01 - Opening Theme from Startling Odyssey
02 - Prologue ~ Lightside Versus Darkside
03 - Battle Type.1
04 - Adventurer
05 - Battle Type.2
06 - Main Theme (Warrior of Lightside)
07 - Battle Type.3
08 - Darkside
09 - Battle Type.4
10 - Elven Pendant
11 - Battle Type.5
12 - The King of Darkside Descends
13 - Final Battle
14 - The Glory of Victory
15 - Finale
16 - Town
17 - Strange Dungeon
18 - Voyager
19 - Sorrowful Town
20 - Into the Sky
21 - Ancient Ruins
22 - Dragon King
23 - Castle's Menuetto
24 - Soldiers' March
25 - Lady Battler
In my younger years, a random purchase (motivated by my need to unveil obscure Japanese aural artifacts of the last two decades) led me to discover Yasushi Miyagawa and his compositions for Startling Odyssey 2. The album was split into an arranged and original section. The arranged tracks were really the only thing that I found worthwhile about the album.
Of course, if there was a "Startling Odyssey 2," certainly there was a "Startling Odyssey 1." It just so happens that a friend of mine, former head of RPGFan (some of you know her as "Chudah"), had acquired the first Startling Odyssey album. She told me she much enjoyed the music to it and that she was interested in locating the second. I was only mildly impressed with the sequel's music, so when she told me she enjoyed the music to the first one, I could only assume that the music to the first was better than the second. I think I assumed correctly on that day.
While the album is still split between arranged and original tracks (the PSG sounds start on track 16 and run staright to the end), they are not labeled as such anywhere on the packaging. The PSG tracks sound like something that came straight off of an old Famicom title. And, in my opinion, it is kind of annoying. This is due to the nature of the music, particularly its genre, which I like to call "well-made circus music." I'm serious.
Turning to the arranged part of the soundtrack (which is the majority), I was shocked to hear music that I immediately associated with Sailor Moon. I quickly checked to make sure Yasushi Miyagawa had not contributed to Sailor Moon (indeed, he has not). The arrangements were of an alarmingly high quality; though I doubt most of it was performed live, I still have my suspicions about the opening track, which simply sounds like a live orchestra.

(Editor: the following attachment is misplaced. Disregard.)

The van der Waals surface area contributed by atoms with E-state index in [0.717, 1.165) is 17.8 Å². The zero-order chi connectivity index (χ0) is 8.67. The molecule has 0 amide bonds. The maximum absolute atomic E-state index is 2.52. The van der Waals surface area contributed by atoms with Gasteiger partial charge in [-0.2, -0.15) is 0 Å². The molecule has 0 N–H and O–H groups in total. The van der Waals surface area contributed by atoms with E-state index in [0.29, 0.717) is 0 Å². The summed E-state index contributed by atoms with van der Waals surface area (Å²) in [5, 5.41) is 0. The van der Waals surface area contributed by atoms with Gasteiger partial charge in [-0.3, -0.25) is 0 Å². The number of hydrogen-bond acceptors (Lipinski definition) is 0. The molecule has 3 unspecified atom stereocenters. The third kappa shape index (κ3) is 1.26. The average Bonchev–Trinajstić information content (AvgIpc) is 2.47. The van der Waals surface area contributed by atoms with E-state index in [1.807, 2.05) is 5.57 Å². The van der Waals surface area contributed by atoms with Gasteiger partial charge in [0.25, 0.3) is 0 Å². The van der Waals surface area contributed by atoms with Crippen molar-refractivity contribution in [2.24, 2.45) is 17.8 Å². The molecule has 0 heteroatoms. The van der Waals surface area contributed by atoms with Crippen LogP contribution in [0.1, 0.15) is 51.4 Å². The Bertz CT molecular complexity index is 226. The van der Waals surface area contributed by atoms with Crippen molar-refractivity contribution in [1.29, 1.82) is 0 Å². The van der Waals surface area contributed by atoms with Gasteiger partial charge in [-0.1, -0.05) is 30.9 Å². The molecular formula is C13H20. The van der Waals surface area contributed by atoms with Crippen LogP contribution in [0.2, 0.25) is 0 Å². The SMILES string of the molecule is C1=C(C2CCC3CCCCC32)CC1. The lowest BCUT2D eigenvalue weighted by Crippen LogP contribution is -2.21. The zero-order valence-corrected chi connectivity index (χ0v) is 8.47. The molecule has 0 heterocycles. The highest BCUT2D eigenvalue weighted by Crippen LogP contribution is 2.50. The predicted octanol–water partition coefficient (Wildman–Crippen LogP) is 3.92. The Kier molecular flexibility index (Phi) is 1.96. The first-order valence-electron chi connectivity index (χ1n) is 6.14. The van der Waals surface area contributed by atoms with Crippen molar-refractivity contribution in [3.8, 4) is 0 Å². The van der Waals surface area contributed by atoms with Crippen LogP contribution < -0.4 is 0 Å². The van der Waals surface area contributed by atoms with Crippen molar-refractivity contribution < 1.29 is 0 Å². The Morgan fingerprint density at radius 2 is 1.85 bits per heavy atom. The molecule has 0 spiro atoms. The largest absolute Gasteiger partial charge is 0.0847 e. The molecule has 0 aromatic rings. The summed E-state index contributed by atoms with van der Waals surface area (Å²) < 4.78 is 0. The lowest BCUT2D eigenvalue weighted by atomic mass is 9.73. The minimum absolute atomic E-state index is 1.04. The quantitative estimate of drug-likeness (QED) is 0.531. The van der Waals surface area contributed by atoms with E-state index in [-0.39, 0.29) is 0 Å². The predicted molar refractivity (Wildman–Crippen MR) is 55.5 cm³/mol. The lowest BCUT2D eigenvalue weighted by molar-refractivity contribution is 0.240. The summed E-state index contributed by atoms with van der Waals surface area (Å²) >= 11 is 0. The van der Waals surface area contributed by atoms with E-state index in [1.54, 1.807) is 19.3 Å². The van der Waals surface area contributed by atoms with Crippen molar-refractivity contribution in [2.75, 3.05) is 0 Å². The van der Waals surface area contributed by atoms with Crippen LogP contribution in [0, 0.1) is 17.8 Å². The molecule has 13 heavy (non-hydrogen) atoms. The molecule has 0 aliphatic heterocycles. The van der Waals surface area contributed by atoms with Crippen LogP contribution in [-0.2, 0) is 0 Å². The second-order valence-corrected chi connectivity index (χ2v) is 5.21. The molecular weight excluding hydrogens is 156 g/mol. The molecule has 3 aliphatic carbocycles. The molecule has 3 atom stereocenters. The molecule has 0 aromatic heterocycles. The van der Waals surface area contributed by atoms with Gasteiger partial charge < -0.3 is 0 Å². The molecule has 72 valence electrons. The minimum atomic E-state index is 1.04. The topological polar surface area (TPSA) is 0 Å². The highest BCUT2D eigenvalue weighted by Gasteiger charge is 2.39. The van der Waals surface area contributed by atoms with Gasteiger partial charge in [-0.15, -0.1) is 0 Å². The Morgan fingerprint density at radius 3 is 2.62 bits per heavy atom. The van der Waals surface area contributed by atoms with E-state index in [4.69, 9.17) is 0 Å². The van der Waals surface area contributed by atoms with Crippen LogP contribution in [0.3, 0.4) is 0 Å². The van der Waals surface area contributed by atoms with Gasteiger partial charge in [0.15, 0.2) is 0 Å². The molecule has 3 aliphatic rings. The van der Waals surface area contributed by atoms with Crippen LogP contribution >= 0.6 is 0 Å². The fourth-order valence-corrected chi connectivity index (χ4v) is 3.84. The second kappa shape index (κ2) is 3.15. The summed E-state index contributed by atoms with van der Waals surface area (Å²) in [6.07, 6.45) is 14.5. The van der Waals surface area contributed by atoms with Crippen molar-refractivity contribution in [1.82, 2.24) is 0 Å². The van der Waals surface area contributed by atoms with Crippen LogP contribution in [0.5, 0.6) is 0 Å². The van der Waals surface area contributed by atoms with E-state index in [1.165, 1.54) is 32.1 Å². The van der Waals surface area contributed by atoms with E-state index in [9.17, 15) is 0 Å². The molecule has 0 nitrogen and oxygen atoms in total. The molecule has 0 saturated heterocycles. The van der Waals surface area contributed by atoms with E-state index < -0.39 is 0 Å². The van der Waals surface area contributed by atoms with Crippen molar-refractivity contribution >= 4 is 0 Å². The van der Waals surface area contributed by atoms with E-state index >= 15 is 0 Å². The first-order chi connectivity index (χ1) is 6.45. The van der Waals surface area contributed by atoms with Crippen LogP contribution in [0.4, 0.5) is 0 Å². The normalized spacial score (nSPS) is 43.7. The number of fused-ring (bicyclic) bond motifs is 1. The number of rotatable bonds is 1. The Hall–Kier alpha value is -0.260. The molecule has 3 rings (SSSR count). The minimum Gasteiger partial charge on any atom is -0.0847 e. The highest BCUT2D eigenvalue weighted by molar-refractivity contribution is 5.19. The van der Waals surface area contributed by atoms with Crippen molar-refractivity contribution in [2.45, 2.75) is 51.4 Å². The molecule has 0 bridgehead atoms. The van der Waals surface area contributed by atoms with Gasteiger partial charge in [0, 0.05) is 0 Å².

What characterizes this "circus" music? The instruments that live in the high registers (most woodwinds, and pitched percussion instruments such as the xylophone) are the star of many pieces, with fast, trill-like melodies that quickly and spastically jump from here to there. Any instruments with lower registers (many of the brass instruments) have quarter-note "oom-pa" and/or "walking" patterns that sit them in the background. Percussion is generally made up of what you'd find in a high school marching band, with track 13 being an exception (the more exotic percussion on this track makes it one of my favorites).
The arranged tracks are seriously impressive. I now know why Ms. "Chudah" wanted the album's sequel: she wanted more of the same. Unfortunately, in my opinion, the second album is a disappointment compared to this one. This is a true gem.
This "gem-like" status shows. As of the time I write this review, VGMworld.com is stocking one copy of this album. It is selling for $120. No one's bought it yet, perhaps because they are unaware of the quality of music here, of perhaps because no one CD should cost that much money. Whatever the case, most VGM fans have likely missed their chance to own this piece of treasured VGM history. Indeed, this is a great shame.
Reviewed by: Patrick Gann